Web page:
Whittington ‘can’t take slack’ of accident and emergency closures
Children willl be directed to Archway hospital after units are shut at Royal Free and UCLH
02 October, 2020 — By Tom Foot
A PLAN to send all child emergencies to the Whittington Hospital this winter has left medics fearing they will be overwhelmed, the Tribune can reveal.
There have been warnings that the strategy of closing paediatric accident and emergency units at the Royal Free in Hampstead and UCLH will prove “clinically unsafe”.
And this week an insider at the Whittington’s unit warned they would not be able to “take up the slack” of the other two hospitals.
On condition of anonymity, they told the Tribune: “Winter is the worst possible time to do this. Even in the best of times, in non-Covid times, we are operating on bare bones. So to experiment at this time, by rushing through an unpopular change in service, is unbelievable. They are not listening to the feedback.”
The source added: “There is a lot of anxiety and we all feel powerless to stop it. The big problem is staffing, safe staffing. You need skilled people to be there to deliver the care you need. And there is a big question mark over the numbers of nurses and doctors in the new unit.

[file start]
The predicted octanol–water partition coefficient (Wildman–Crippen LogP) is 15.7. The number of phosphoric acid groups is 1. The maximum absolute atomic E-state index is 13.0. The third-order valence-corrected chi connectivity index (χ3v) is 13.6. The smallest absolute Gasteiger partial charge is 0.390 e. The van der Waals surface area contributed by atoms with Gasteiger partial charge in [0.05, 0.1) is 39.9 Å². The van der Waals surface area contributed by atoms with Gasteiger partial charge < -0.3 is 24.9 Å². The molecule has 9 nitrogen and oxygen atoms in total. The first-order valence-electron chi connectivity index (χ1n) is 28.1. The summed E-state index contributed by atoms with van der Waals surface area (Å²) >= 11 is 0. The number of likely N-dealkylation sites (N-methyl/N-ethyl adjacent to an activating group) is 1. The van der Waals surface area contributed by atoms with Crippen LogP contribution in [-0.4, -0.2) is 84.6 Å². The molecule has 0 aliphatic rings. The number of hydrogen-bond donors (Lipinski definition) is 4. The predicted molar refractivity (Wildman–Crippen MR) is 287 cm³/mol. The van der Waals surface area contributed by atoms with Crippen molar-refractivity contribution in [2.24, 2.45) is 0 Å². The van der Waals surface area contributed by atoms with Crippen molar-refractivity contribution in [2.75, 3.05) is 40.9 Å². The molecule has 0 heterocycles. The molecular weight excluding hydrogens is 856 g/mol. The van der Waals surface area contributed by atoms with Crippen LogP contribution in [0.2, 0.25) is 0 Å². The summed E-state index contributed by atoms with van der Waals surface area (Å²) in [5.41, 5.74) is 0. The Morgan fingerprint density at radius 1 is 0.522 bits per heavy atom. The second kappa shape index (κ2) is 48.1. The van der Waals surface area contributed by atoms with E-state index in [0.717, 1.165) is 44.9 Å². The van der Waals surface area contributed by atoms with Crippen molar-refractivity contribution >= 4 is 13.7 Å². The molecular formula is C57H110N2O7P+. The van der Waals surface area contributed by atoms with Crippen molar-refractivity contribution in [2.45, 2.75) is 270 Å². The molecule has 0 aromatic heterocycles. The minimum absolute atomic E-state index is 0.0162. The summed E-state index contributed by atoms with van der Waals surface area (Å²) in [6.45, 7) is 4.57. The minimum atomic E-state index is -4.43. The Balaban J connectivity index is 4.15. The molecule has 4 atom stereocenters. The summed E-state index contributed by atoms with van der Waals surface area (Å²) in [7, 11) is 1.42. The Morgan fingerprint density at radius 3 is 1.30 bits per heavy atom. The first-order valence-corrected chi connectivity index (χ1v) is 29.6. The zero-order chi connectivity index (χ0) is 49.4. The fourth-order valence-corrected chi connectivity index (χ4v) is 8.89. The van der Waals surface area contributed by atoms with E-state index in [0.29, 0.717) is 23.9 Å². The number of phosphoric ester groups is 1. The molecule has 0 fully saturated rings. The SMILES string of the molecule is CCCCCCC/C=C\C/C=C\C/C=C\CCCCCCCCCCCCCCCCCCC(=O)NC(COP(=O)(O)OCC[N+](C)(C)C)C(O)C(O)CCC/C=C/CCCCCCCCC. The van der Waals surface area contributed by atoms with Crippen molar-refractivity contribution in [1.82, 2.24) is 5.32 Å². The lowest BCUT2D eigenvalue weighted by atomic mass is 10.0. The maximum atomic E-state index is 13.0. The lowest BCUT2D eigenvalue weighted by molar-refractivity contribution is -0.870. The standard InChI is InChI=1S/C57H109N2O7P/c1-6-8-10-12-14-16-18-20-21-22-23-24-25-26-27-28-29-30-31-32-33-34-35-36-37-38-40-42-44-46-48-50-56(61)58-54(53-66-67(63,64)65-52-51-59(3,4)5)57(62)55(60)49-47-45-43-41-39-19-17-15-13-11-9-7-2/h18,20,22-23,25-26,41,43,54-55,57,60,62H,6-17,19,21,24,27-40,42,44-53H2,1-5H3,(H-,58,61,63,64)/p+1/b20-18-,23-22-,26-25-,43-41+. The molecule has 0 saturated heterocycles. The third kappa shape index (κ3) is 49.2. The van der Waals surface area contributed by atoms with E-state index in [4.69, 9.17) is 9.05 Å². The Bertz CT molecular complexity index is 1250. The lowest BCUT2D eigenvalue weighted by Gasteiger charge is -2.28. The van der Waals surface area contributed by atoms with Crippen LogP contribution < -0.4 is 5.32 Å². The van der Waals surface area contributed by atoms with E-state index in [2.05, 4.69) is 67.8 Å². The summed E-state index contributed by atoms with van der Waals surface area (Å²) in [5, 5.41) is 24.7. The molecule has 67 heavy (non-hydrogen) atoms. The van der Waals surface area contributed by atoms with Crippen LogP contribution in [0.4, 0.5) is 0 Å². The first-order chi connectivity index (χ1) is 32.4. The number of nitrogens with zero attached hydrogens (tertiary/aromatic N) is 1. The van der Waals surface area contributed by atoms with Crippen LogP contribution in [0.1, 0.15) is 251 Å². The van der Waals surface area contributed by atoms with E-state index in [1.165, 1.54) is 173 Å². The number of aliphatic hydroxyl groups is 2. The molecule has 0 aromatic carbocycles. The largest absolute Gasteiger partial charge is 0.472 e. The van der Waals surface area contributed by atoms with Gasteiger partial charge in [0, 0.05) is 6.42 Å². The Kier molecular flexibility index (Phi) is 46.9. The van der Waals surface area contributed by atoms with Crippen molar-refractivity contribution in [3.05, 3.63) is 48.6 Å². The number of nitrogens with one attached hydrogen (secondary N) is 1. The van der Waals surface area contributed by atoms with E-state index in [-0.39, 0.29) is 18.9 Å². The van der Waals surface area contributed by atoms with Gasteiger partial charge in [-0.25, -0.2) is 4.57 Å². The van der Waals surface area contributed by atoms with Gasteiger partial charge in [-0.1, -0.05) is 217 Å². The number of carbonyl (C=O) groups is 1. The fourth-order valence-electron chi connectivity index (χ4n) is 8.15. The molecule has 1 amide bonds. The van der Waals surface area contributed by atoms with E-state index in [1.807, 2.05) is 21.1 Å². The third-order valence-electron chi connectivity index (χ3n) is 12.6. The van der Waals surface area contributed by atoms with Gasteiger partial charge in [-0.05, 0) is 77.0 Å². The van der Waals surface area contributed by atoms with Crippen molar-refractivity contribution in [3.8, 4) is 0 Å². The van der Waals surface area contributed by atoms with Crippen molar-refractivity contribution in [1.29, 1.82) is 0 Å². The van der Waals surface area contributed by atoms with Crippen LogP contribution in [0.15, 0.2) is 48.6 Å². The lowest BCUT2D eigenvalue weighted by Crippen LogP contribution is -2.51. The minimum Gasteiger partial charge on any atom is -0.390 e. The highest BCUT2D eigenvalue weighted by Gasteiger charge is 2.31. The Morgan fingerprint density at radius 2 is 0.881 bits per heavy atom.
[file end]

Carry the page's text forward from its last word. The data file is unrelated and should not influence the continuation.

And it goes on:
“We have been told that half of the nurses due to transfer over from the other hospitals have resigned. We have been told this change is political and it is going to be permanent.”
North London Partners, the health authority behind the plans, insist the strategy is only temporary and for a winter in which hospitals are expected to face a battle with a new wave of coronavirus cases.
Managers at North London Partners say they are within their rights to impose the temporary measures on hospitals without public consultation because of the “national emergency”.
And they have gone on record saying the changes have the backing of clinical advisory groups.
But this official line contrasts sharply with what staff on the ground are saying.